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Saturday, September 29, 2012

The trials and tribulations of 中文

My drink of choice before starting my Mandarin Chinese 普通话/國語 homework...

It's been a rough week in Mandarin class. Without being informed in advance, I was placed in a new speaking class beginning on Monday afternoon (my morning reading class hasn't changed). That in itself wasn't a problem, as I'm not opposed to change, and I was welcoming a new challenge. Unfortunately, though there was only one other student in the class, her listening and speaking abilities were far greater than mine. Furthermore, she and the teacher had a well-established listening, questioning and reporting regime going that left me feeling clueless, helpless and intimidated, and definitely on the outside. In fairness to the 老师, she tried to incorporate me into the new routine, but it was clear to everyone there that I was out of my element. Frustration bred resentment and anger, to the point where I just started refusing to even try, not wanting to humiliate myself anymore (I'd already had my share of those kinds of moments when I was living in Taiwan). This morning I met with the head of the Mandarin Chinese department at the language section, and told him everything. He agreed that I had been misplaced, and this afternoon I found myself back in my original class. Back on familiar turf, I was able to open up again today, but I feel that a week has been wasted, and what little confidence in myself that I had going into this week has been all but shattered.

Let's face it - I don't think I'm ever going to be an effective communicator in Mandarin Chinese. Despite years of living in Taiwan, and having a wife and a child who both speak the language fluently, I still struggle to form coherent sentences. Even worse, my ability to comprehend the language when it is spoken by others is abysmal. Why do I suck at it so badly? The reasons are many - feel free to take your pick: a fear of making mistakes and losing face; shyness, especially when it comes to having to use a language other than my native one; and a thin skin that provides little protection during those embarrassing moments that arise out of misunderstandings and miscommunication. My wife says I worry too much, while a couple of the teachers at FSI 外交学院 have told me I stop and think when I should just open my mouth and let the words fall where they may. All of them are right.

One other factor may be at play - I am not a Sinophile. During one of the lessons this week, the teacher showed some slides of famous locations in China - the Great Wall 长城, Shanghai  上海 and the Terracotta Army 秦兵马佣 in Xian 西安. My classmate (who I felt sorry for, having to put up with me) had visited all of those places, but when I was asked if I would like to see them as well, my reply was 没有意思, meaning I have "little interest" in doing so. OK, a big part of my answer was plain old pique, as I wouldn't pass up a chance to go sightseeing in China (and I'll be going to Shanghai next year, provided I pass the Mandarin class). But China has always been at the bottom of my list when it comes to Northeast Asia. Whether it be history, culture, cuisine or modern society, Japan has always held pride of place for me. I am also 很有意思 when it comes to Korea, and I would like to visit Mongolia and Tibet someday as well. But what about Taiwan, you might ask? For me, the interest there has always lain in the differences between Formosa and the Chinese mainland, and not the similarities, and especially in the ways in which Taiwanese society absorbed, and continues to absorb, the influences coming from Japan. Not for me is the myth of a 5000 year-old unbroken civilization, and my efforts at Mandarin acquisition have suffered as a result.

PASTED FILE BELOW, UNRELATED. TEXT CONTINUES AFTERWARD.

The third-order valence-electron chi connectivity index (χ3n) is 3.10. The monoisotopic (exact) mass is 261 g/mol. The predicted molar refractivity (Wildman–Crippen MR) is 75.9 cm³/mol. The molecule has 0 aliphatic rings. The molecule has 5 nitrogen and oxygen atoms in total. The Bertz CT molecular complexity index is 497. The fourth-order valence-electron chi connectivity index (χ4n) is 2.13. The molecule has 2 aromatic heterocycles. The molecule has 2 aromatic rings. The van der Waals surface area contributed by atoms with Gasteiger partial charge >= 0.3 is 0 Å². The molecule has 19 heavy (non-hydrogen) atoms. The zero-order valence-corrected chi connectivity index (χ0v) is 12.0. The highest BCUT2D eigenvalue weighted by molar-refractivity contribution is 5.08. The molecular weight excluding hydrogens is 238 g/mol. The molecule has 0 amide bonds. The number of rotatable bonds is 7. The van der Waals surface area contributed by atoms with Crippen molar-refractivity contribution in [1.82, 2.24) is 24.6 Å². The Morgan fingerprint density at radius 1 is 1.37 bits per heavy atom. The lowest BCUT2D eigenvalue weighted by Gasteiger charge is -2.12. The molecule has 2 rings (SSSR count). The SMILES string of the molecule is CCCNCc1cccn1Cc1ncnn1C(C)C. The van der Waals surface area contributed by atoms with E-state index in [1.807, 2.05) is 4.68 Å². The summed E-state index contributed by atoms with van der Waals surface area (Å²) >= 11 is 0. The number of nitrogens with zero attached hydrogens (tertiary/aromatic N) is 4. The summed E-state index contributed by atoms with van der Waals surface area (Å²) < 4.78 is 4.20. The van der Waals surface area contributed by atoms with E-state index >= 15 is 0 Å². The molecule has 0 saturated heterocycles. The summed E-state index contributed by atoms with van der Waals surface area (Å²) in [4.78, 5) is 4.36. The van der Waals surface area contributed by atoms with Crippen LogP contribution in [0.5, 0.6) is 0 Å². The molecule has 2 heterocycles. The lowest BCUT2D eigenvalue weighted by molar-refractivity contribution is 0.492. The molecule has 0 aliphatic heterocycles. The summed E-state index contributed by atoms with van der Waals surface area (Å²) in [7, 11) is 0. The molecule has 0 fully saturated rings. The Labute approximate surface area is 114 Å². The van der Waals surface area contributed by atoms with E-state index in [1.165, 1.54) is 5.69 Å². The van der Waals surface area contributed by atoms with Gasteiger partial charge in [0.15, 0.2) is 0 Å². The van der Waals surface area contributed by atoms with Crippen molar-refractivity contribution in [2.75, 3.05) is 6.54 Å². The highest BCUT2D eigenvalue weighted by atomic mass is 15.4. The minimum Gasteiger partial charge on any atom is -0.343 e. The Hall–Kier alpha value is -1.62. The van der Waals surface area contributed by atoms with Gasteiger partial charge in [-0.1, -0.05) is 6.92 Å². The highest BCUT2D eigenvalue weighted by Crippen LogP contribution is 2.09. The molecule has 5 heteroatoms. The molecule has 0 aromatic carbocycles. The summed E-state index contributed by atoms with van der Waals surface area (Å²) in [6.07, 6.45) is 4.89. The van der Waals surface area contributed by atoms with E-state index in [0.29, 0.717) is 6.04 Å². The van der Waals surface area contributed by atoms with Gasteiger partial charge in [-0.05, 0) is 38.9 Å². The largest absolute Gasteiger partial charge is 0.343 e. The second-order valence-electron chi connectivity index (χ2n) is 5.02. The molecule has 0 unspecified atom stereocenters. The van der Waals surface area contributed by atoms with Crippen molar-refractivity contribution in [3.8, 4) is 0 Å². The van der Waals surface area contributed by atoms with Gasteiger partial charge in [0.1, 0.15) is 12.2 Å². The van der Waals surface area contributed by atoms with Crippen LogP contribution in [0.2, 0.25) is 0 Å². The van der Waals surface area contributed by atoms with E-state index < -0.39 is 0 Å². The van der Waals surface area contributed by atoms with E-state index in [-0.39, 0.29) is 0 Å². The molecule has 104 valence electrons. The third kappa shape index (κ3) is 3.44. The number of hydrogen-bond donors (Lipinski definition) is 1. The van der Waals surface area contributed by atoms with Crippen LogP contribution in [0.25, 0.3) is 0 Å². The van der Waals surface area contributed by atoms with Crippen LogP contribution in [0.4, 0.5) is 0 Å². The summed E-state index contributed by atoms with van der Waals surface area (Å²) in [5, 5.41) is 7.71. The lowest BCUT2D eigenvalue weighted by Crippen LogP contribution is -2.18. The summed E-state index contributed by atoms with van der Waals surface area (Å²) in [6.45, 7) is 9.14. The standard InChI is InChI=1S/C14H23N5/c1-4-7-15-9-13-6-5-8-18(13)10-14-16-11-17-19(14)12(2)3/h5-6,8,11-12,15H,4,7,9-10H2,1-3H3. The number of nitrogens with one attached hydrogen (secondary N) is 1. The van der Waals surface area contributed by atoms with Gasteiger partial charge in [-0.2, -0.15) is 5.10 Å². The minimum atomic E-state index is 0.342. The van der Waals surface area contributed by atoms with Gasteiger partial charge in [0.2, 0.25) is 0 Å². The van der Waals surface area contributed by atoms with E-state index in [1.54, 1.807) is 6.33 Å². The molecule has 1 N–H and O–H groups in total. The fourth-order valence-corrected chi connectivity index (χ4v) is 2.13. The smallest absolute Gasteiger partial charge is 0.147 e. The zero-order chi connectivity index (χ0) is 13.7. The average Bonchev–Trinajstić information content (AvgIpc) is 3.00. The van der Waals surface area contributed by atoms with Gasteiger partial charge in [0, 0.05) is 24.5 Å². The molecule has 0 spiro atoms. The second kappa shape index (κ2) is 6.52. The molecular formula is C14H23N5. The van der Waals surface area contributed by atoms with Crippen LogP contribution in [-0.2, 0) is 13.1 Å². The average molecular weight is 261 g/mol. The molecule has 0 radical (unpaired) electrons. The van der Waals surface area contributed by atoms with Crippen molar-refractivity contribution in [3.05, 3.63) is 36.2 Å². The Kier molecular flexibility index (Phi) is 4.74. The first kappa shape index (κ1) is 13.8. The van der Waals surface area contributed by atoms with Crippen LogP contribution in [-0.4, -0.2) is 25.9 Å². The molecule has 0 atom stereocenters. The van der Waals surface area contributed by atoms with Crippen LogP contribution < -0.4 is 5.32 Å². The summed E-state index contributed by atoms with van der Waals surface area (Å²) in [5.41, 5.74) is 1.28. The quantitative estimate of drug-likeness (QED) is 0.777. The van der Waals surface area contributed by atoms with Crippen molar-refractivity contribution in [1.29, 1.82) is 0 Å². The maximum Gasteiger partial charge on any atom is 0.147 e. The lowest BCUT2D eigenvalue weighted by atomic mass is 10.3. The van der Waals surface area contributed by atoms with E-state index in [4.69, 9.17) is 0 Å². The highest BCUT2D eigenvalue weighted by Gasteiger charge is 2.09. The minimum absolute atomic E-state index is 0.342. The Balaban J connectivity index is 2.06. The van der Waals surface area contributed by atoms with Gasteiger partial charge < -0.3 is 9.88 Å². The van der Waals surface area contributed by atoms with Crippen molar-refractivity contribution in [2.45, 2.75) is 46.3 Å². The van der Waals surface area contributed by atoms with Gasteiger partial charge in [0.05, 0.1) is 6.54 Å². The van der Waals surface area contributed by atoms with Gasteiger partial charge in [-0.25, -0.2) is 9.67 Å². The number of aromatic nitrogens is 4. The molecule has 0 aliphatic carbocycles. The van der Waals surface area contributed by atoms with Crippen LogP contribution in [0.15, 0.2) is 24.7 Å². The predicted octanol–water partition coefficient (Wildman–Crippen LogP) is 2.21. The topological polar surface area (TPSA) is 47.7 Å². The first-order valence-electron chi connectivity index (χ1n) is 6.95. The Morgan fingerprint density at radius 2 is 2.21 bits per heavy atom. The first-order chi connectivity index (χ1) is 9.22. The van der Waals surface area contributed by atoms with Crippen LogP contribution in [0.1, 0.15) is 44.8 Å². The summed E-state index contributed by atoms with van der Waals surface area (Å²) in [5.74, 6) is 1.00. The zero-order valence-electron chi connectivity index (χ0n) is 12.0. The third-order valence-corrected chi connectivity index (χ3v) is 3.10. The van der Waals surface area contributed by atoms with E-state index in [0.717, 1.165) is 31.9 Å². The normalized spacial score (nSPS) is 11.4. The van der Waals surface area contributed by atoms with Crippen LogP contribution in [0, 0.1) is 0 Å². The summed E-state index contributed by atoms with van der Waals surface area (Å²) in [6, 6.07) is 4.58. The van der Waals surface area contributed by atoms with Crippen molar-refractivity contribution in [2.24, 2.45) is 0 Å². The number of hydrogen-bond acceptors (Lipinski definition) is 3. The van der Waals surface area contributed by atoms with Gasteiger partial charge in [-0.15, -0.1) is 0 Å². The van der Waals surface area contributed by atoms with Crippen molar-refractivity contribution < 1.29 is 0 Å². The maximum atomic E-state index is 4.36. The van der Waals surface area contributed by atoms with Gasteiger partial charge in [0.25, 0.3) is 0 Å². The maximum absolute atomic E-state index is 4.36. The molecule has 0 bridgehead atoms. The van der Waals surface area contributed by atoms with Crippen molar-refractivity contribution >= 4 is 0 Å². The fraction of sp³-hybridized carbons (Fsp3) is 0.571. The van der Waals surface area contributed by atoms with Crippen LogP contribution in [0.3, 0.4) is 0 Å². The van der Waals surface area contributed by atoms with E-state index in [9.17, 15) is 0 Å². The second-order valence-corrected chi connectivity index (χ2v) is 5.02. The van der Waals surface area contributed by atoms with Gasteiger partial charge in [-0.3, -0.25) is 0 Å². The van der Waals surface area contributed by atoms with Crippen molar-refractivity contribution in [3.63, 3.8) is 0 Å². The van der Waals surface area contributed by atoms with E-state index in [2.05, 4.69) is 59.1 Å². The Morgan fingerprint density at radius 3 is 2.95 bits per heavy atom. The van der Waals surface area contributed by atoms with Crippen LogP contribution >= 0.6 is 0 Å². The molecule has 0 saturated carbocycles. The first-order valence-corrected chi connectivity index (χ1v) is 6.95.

Excuses, excuses. I've only myself to blame for why my Mandarin Chinese is as poor as it is now, and only I can overcome the many hurdles that I've put it in my own path. I'll do whatever it takes to get through the course, and be on my way to Shanghai when the time comes. Just don't expect me to wax lyrical on the beauty of  山水画 or on how tasty the 饺子 are. 

Though I do hope to eat some 炒饭 while admiring the peaks of 桂林 someday.

...and my drink of choice during and after studying Mandarin Chinese.


2 comments:

  1. "My wife says I worry too much, while a couple of the teachers at FSI 外交学院 have told me I stop and think when I should just open my mouth and let the words fall where they may."

    Great advice from your teachers. It makes me think that I might possibly be doing quite a good job when it comes to guiding Chinese-speakers to learn my language.

    The problem with Chinese, of course, is that it is so much more difficult than English. I sometimes watch my Kindergarten class doing their Chinese lessons with the teacher. They seem to have an easier time with English.

    The best advice to give someone who is learning a language is just to speak. Don't think too much about what you are saying or if it is right. Nobody should be reasonably offended by anything you say, anyway, particularly when your accent emerges.

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  2. There were too many times when I was made to feel self-conscious attempting to speak in Chinese (like the teenage girl at the tea stand who was literally on the floor laughing when I tried to order a milk tea), that I think I just clammed up and forced people to communicate with me in English or not at all. It's a hangup I need to get over.

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